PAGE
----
If you have a garden, your tomatoes are probably living their best life right about now as they tend to ripen toward the end of summer. This is your friendly reminder not to let any of that fruit-disguised-as-a-veggie go to waste this year. This is because tomatoes are an often-overlooked nutritional powerhouse. “Tomatoes are one of those foods that everyone takes for granted.

In terms of the nutrients in tomatoes, the best is lycopene, a natural antioxidant that gives tomatoes their red color. Lycopene affects the cardiovascular system in a number of ways. It helps control blood pressure; prevent atherosclerosis; lower LDL cholesterol and triglycerides.

Tomatoes are a good source of vitamin C and potassium. Tomato puree has more potassium than fresh tomatoes. A medium tomato has 292 mg of potassium while a medium banana has 422 mg.

Studies have linked lycopene consumption to a lower risk of developing age-related macular degeneration and potentially cataracts. An increase in dietary consumption of lycopene was associated with decreased prostate cancer development.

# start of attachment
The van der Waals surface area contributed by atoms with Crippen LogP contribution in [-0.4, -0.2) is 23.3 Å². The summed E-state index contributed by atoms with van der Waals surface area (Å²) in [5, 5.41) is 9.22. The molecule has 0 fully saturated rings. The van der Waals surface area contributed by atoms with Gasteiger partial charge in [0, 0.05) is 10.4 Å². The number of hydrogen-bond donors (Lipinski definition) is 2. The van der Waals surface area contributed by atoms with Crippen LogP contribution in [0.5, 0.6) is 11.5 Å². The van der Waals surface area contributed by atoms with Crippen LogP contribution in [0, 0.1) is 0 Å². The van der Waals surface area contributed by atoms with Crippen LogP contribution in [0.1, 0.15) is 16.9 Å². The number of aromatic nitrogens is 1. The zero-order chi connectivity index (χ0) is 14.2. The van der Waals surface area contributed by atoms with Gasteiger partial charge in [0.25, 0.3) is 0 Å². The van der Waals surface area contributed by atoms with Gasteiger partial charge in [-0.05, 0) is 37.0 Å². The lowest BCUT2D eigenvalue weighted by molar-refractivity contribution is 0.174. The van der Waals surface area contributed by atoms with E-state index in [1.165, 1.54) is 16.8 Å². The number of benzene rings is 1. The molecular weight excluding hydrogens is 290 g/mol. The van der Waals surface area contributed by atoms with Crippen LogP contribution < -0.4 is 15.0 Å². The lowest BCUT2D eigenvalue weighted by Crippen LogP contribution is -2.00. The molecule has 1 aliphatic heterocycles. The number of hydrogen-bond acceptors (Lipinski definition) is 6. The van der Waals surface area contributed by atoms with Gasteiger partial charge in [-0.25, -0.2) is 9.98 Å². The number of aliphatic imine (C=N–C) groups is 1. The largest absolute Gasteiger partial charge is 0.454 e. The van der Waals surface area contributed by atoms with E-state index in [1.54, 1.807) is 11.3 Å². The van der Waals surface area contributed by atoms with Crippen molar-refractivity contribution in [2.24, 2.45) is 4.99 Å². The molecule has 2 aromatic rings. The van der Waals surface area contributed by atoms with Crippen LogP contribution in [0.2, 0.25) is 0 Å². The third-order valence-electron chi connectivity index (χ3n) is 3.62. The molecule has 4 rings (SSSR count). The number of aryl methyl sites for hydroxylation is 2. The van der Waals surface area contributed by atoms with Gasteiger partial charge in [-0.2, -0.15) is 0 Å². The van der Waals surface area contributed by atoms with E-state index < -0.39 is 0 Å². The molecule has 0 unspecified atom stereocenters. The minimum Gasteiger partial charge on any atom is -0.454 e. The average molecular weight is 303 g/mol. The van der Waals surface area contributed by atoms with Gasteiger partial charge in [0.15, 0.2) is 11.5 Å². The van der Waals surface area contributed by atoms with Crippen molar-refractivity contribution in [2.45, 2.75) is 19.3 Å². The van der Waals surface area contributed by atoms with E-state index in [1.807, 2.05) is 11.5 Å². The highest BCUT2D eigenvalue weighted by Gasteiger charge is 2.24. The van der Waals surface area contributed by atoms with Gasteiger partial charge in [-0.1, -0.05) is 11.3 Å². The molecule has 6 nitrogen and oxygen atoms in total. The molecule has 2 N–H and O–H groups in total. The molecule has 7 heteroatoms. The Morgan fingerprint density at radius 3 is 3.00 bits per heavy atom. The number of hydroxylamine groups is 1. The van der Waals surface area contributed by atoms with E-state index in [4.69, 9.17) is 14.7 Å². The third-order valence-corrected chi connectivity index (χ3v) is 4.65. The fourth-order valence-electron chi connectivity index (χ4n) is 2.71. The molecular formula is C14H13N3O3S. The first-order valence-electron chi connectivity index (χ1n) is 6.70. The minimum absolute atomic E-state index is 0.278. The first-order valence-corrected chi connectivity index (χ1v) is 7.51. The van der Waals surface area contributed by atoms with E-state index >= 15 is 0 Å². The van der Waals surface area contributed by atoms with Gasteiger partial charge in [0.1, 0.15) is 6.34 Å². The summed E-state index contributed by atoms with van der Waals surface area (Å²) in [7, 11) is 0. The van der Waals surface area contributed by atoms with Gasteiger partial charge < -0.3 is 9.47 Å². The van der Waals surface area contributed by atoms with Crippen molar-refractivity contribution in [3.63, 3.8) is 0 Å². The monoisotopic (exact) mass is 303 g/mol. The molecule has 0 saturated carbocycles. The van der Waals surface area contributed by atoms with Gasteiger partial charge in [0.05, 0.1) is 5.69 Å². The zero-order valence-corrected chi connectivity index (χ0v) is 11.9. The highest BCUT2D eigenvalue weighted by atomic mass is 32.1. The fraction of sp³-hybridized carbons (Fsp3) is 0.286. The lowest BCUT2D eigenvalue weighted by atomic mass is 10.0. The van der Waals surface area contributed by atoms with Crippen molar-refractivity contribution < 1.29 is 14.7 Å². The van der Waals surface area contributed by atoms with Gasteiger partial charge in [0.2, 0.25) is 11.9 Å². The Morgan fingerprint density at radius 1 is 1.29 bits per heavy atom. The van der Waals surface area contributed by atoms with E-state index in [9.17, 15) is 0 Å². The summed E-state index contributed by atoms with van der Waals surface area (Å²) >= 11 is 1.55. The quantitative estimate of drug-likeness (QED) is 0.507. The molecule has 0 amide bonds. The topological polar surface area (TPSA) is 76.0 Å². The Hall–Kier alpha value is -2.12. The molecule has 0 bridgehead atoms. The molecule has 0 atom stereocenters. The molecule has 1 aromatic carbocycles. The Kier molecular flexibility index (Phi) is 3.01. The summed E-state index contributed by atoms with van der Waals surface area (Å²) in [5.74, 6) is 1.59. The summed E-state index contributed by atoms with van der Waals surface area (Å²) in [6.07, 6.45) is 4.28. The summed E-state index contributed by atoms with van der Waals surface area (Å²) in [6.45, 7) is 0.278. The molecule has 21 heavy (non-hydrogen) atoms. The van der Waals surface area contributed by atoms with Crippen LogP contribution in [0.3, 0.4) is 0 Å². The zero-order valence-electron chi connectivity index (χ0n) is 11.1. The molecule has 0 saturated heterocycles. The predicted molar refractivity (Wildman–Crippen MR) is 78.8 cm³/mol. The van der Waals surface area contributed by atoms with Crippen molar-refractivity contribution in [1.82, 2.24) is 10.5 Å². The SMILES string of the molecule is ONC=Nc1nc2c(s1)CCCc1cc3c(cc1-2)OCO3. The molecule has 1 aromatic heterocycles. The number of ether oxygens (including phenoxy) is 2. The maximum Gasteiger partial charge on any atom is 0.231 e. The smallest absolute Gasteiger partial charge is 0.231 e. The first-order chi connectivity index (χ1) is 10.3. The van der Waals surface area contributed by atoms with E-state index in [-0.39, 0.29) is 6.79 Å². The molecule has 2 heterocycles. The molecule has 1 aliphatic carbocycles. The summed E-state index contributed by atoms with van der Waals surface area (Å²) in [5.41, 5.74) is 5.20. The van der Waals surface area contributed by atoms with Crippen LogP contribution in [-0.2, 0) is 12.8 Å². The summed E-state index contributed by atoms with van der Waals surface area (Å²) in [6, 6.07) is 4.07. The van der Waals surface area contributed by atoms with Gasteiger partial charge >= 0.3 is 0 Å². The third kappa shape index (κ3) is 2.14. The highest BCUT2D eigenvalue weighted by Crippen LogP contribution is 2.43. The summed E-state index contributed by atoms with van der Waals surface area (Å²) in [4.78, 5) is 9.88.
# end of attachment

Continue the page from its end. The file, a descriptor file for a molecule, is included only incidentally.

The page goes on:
Go for locally sourced organic tomatoes or a quality puree

The researchers found that organic tomatoes had significantly higher levels of vitamin C, sugar and lycopene. The extra sugar improves the taste, but the increased levels of lycopene ramps up organic tomatoes' health profile. Vitamin C levels were 30+% higher in the organic tomatoes.

Tomato ketchup?

Tomato ketchup contains lycopene in similar qualities compared to a tomato sauce, but they typically contain dozens of chemical additives. Just one tablespoon of Heinz Ketchup contains 4 grams of sugar, according to the brand's website. Also many ketchup brands use high-fructose corn syrup. If you or your children are ketchup addicts, then you might want to consider making your own......

Easy ketchup recipe:

  • apple cider vinegar + water
  • tomato paste (1 large 300g can)
  • 1/3 to 1/2 cup organic honey
  • salt
  • garlic powder
  • onion powder
  • optional cinnamon or allspice

Starting with tomato paste is what makes this recipe quick. Just drop all the ingredients in a medium-sized saucepan, bring to a boil and then turn to low to simmer for 15 to 20 minutes.

Tomato purée is made by lightly cooking tomatoes and then puréeing the softened product into a liquid. Tomato paste is cooked longer than its puréed counterpart. The cooked tomatoes are strained to remove the seeds and skins, before being cooked again to reduce the concentrate into a thick paste.